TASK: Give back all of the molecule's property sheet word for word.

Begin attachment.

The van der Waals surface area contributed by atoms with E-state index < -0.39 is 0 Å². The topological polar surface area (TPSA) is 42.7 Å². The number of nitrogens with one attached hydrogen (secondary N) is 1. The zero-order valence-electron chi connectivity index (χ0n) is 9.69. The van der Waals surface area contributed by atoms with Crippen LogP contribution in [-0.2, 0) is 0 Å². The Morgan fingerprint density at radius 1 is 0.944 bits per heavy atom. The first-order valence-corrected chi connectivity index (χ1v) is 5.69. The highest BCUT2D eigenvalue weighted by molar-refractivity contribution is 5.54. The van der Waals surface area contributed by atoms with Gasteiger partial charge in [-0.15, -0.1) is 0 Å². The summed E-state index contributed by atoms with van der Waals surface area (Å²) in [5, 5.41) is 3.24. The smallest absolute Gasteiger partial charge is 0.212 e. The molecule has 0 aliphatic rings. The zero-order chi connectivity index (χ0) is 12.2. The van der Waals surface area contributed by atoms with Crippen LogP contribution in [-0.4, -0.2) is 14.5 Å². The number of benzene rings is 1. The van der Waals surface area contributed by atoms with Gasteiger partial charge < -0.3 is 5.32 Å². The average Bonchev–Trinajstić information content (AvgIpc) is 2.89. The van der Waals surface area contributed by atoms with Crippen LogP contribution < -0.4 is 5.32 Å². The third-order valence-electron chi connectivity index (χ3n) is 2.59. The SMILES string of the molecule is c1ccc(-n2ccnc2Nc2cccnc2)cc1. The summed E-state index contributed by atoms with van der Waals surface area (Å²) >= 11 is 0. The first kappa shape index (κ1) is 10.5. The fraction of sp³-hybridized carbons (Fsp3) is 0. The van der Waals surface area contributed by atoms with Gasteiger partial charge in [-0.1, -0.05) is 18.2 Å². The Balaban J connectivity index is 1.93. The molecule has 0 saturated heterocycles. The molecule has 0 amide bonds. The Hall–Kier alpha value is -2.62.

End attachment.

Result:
The van der Waals surface area contributed by atoms with E-state index < -0.39 is 0 Å². The topological polar surface area (TPSA) is 42.7 Å². The number of nitrogens with one attached hydrogen (secondary N) is 1. The zero-order valence-electron chi connectivity index (χ0n) is 9.69. The van der Waals surface area contributed by atoms with Crippen LogP contribution in [-0.2, 0) is 0 Å². The Morgan fingerprint density at radius 1 is 0.944 bits per heavy atom. The first-order valence-corrected chi connectivity index (χ1v) is 5.69. The highest BCUT2D eigenvalue weighted by molar-refractivity contribution is 5.54. The van der Waals surface area contributed by atoms with Gasteiger partial charge in [-0.15, -0.1) is 0 Å². The summed E-state index contributed by atoms with van der Waals surface area (Å²) in [5, 5.41) is 3.24. The smallest absolute Gasteiger partial charge is 0.212 e. The molecule has 0 aliphatic rings. The zero-order chi connectivity index (χ0) is 12.2. The van der Waals surface area contributed by atoms with Crippen LogP contribution in [-0.4, -0.2) is 14.5 Å². The number of benzene rings is 1. The van der Waals surface area contributed by atoms with Gasteiger partial charge < -0.3 is 5.32 Å². The average Bonchev–Trinajstić information content (AvgIpc) is 2.89. The van der Waals surface area contributed by atoms with Crippen LogP contribution < -0.4 is 5.32 Å². The third-order valence-electron chi connectivity index (χ3n) is 2.59. The SMILES string of the molecule is c1ccc(-n2ccnc2Nc2cccnc2)cc1. The summed E-state index contributed by atoms with van der Waals surface area (Å²) >= 11 is 0. The first kappa shape index (κ1) is 10.5. The fraction of sp³-hybridized carbons (Fsp3) is 0. The van der Waals surface area contributed by atoms with Gasteiger partial charge in [-0.1, -0.05) is 18.2 Å². The Balaban J connectivity index is 1.93. The molecule has 0 saturated heterocycles. The molecule has 0 amide bonds. The Hall–Kier alpha value is -2.62.